Learning the Pronominal Prefixes
One of the early challenges in learning Kunwok is the pronominal prefixes. We'll break it down to make it easier to learn.
Pronominal prefixes are like pronouns (e.g. I, you, she) except they attach to the verb. Thus, we can say ngare (I go), with the nga- prefix (I) attached to the re verb (go). Use the yi- (you) prefix to say yire (you go).
|Two kinds of verbs:
Step 1: Singular intransitive
We start with singular prefixes (I, you (sg), he/she/it).
|ngare||I go||ngawam||I went||nga- is the first-person singular, I|
|yire||you (sg) go||yiwam||you (sg) went||yi- is the second-person singular, you (sg)|
|kare||he/she/it goes||wam||he/she/it went||- (no prefix) is the third-person singular, he/she/it|
Notice the extra prefix ka- which only shows up in third person singular in present tense. You'll hear it all the time, so you need to know it. Here it is again for bidbun (climb) and mankan (fall).
|ngabidbun||I climb||ngabidbom||I climbed|
|yibidbun||you (sg) climb||yibidbom||you (sg) climbed|
|kabidbun||he/she/it climbs||bidbom||he/she/it climbed|
|ngamankan||I fall||ngamankang||I fell|
|yimankan||you (sg) fall||yimankang||you (sg) fell|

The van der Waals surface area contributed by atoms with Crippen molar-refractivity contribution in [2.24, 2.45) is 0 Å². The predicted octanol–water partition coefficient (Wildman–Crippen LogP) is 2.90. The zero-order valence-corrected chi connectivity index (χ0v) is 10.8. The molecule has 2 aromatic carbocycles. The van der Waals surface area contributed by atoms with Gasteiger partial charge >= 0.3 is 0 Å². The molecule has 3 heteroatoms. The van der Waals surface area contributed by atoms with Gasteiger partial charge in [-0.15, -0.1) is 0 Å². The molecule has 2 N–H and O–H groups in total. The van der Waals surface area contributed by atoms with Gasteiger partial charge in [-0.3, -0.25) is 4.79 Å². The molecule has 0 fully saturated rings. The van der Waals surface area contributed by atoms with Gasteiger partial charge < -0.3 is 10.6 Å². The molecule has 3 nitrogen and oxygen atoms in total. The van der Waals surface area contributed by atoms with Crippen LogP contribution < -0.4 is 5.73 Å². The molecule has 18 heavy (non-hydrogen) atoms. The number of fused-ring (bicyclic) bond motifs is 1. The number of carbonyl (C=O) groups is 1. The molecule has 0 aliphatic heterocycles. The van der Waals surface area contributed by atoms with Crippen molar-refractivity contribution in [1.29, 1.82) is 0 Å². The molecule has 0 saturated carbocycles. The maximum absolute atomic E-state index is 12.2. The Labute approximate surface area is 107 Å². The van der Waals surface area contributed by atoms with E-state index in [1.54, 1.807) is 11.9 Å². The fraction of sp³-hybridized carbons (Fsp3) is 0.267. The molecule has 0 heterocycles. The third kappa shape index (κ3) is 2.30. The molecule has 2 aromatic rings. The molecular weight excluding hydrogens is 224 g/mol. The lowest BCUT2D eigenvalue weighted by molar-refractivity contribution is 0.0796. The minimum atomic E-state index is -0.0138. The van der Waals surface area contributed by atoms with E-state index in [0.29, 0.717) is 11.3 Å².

|kamankan||he/she/it falls||mankang||he/she/it fell|
You might like to try writing and saying these prefixes with a range of other intransitive verbs, e.g. dowen (be unwell), durndeng (return), nalkbun (cry), yerrkan (sit), dolkkan (stand).
Step 2: Plural intransitive
Next, we replace the singular with the plural prefixes (we, you (pl), they).
|karrire||we go||karriwam||we went||karri- means we (including the hearer), i.e. first-person plural inclusive|
|ngurrire||you (pl) go||ngurriwam||you (pl) went||ngurri- means you (pl), i.e. second-person plural|
|kabirrire||they go||birriwam||they went||birri- means they, i.e. the third-person plural|
Note that when we translate karrire as 'we go', it also means 'we're going', 'let's go', and 'we will go'. (If you find it strange that a verb can indicate present or future tense, just think about these English phrases: we go today, we go next week). Let's see these prefixes again with bidbun and mankan.
|karribidbun||we (incl) climb||karribidbom||we (incl) climbed|
|ngurribidbun||you (pl) climb||ngurribidbom||you (pl) climbed|
|kabirribidbun||they climb||birribidbom||they climbed|
|karrimankan||we (incl) fall||karrimankang||we (incl) fell|
|ngurrimankan||you (pl) fall||ngurrimankang||you (pl) fell|
|kabirrimankan||they fall||birrimankang||they fell|
Note that Kunwok has a special form of the plural which just concerns the case of two people or things. We will cover this case later. For now we'll make the simplifying assumption that any more than one is plural.
You might like to review what we have covered so far and make up a table for a verb in nonpast or past, for example:
|ngare, I go||karrire, we (incl) go|
|yire, you (sg) go||ngurrire, you (pl) go|
|kare, he/she/it goes||kabirrire, they go|
It's a good idea to master these 6 prefixes before going further. You could make flashcards, or find a bininj to practice with. You can also put these into sentences including nouns: